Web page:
An employee sued Epic Systems in federal court, contending that it had violated the Fair Labor Standards Act (FLSA) and state law by misclassifying him and fellow employees, and thereby unlawfully deprived them of overtime pay. Epic Systems moved to dismiss the claim and compel individual arbitration pursuant to the agreement. The Plaintiff responded that the arbitration clause violated the NLRA because it interfered with employees’ right to engage in concerted activities for mutual aid and protection and was therefore unenforceable. The district court agreed and denied Epic Systems’ motion.

The Seventh Circuit Court of Appeals upheld the district court’s determination, stating that the agreement ran straight “into the teeth” of  the employees’ Section 7 right to engage in concerted activities for the purpose of collective bargaining or other mutual aid or protection, and that contracts that stipulate away employees’ Section 7 rights or otherwise require actions unlawful under the NLRA are unenforceable.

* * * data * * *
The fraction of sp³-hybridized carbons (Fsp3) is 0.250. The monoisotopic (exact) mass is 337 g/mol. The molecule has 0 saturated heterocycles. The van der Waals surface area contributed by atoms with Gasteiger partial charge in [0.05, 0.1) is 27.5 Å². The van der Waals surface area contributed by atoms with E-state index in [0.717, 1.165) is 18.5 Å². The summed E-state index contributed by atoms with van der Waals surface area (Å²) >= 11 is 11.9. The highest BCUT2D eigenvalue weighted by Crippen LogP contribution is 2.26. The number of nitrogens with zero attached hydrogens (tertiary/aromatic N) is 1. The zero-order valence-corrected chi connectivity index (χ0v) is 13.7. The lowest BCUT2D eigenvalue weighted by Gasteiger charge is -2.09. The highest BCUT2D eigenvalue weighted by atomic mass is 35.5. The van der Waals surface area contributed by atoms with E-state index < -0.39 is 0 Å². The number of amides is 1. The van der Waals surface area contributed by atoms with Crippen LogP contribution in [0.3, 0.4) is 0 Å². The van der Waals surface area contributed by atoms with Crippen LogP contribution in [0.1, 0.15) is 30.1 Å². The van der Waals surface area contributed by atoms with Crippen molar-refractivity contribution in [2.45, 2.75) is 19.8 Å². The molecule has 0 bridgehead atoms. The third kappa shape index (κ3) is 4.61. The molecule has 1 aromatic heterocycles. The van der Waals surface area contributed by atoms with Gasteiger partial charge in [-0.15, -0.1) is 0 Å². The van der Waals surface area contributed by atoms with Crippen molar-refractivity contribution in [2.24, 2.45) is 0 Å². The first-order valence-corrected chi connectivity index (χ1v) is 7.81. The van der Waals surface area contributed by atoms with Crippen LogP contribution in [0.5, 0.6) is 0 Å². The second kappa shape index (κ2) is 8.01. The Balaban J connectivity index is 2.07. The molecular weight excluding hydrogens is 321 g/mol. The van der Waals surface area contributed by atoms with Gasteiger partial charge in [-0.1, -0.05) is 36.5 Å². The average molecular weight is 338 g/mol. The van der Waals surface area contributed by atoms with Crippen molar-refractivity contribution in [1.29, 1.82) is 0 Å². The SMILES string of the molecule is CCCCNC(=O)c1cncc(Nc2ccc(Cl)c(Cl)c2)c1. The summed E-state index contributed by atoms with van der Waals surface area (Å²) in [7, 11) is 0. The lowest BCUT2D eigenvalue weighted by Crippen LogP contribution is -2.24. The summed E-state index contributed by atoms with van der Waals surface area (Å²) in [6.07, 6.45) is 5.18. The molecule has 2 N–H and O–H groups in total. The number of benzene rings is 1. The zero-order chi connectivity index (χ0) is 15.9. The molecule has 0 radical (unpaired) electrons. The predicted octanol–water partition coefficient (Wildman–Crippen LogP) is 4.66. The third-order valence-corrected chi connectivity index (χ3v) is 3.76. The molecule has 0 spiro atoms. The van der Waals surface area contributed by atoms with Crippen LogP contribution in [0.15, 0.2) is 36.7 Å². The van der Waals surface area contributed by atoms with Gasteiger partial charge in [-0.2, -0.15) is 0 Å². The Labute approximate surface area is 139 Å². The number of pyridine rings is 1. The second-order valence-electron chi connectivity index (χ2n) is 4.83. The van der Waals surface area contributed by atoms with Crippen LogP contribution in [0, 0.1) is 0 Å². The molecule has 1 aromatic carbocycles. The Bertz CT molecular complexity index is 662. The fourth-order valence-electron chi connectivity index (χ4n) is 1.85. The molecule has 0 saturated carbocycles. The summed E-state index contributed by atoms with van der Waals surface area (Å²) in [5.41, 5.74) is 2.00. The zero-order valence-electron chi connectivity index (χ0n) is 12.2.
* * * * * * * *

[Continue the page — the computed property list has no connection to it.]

Department of Labor Releases New Overtime Rules

In May, the United States Department of Labor  issued its final rule updating the regulations governing the exemption of employees from the minimum wage and overtime pay protections of the Fair Labor Standards Act. Significant components of the final rule are as follows:

1. Sets the standard salary level at $913 per week or $47,476 annually for a full-year worker;

2. Sets the total annual compensation requirement for highly compensated employees subject to the duties test to $134,004.

3. Allows employers to use nondiscretionary bonuses and incentive payments (including commissions) to satisfy up to 10 percent of the new standard salary level, so long as they are provided on a quarterly or more frequent basis; and

4. Establishes a mechanism for automatically updating the salary and compensation levels every three years to maintain the levels at the above percentiles and to ensure that they continue to provide useful and effective tests for exemption.